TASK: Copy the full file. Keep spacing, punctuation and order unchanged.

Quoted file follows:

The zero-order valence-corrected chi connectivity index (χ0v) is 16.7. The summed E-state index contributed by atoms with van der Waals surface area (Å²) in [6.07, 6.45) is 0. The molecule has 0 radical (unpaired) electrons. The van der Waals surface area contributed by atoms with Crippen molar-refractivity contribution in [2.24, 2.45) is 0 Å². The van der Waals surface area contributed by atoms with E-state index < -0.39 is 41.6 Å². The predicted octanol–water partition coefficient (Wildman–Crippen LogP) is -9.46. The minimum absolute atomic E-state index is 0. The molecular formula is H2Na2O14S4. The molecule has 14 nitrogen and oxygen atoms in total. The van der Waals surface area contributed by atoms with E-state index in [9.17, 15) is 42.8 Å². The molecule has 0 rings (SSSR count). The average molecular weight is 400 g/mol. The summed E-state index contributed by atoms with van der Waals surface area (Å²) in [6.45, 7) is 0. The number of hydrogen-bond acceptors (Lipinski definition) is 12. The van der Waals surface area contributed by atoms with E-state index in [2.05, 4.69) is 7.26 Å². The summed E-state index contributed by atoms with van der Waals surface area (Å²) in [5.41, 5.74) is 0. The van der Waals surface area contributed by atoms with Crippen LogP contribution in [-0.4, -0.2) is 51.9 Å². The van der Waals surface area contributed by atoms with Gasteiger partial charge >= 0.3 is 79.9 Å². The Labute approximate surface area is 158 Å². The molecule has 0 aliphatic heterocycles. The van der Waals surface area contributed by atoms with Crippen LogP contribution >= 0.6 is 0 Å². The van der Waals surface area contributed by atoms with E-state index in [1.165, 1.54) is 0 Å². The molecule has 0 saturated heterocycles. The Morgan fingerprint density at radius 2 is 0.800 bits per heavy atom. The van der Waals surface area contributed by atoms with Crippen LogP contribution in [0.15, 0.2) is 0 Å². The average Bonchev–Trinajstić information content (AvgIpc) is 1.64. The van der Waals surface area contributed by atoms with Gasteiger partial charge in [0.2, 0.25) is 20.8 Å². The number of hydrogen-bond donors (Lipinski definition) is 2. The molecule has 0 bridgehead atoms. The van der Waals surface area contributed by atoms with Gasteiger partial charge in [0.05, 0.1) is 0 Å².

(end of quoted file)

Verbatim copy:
The zero-order valence-corrected chi connectivity index (χ0v) is 16.7. The summed E-state index contributed by atoms with van der Waals surface area (Å²) in [6.07, 6.45) is 0. The molecule has 0 radical (unpaired) electrons. The van der Waals surface area contributed by atoms with Crippen molar-refractivity contribution in [2.24, 2.45) is 0 Å². The van der Waals surface area contributed by atoms with E-state index < -0.39 is 41.6 Å². The predicted octanol–water partition coefficient (Wildman–Crippen LogP) is -9.46. The minimum absolute atomic E-state index is 0. The molecular formula is H2Na2O14S4. The molecule has 14 nitrogen and oxygen atoms in total. The van der Waals surface area contributed by atoms with E-state index in [9.17, 15) is 42.8 Å². The molecule has 0 rings (SSSR count). The average molecular weight is 400 g/mol. The summed E-state index contributed by atoms with van der Waals surface area (Å²) in [6.45, 7) is 0. The number of hydrogen-bond acceptors (Lipinski definition) is 12. The van der Waals surface area contributed by atoms with E-state index in [2.05, 4.69) is 7.26 Å². The summed E-state index contributed by atoms with van der Waals surface area (Å²) in [5.41, 5.74) is 0. The van der Waals surface area contributed by atoms with Crippen LogP contribution in [-0.4, -0.2) is 51.9 Å². The van der Waals surface area contributed by atoms with Gasteiger partial charge >= 0.3 is 79.9 Å². The Labute approximate surface area is 158 Å². The molecule has 0 aliphatic heterocycles. The van der Waals surface area contributed by atoms with Crippen LogP contribution >= 0.6 is 0 Å². The van der Waals surface area contributed by atoms with E-state index in [1.165, 1.54) is 0 Å². The molecule has 0 saturated heterocycles. The Morgan fingerprint density at radius 2 is 0.800 bits per heavy atom. The van der Waals surface area contributed by atoms with Crippen LogP contribution in [0.15, 0.2) is 0 Å². The average Bonchev–Trinajstić information content (AvgIpc) is 1.64. The van der Waals surface area contributed by atoms with Gasteiger partial charge in [0.2, 0.25) is 20.8 Å². The number of hydrogen-bond donors (Lipinski definition) is 2. The molecule has 0 bridgehead atoms. The van der Waals surface area contributed by atoms with Gasteiger partial charge in [0.05, 0.1) is 0 Å².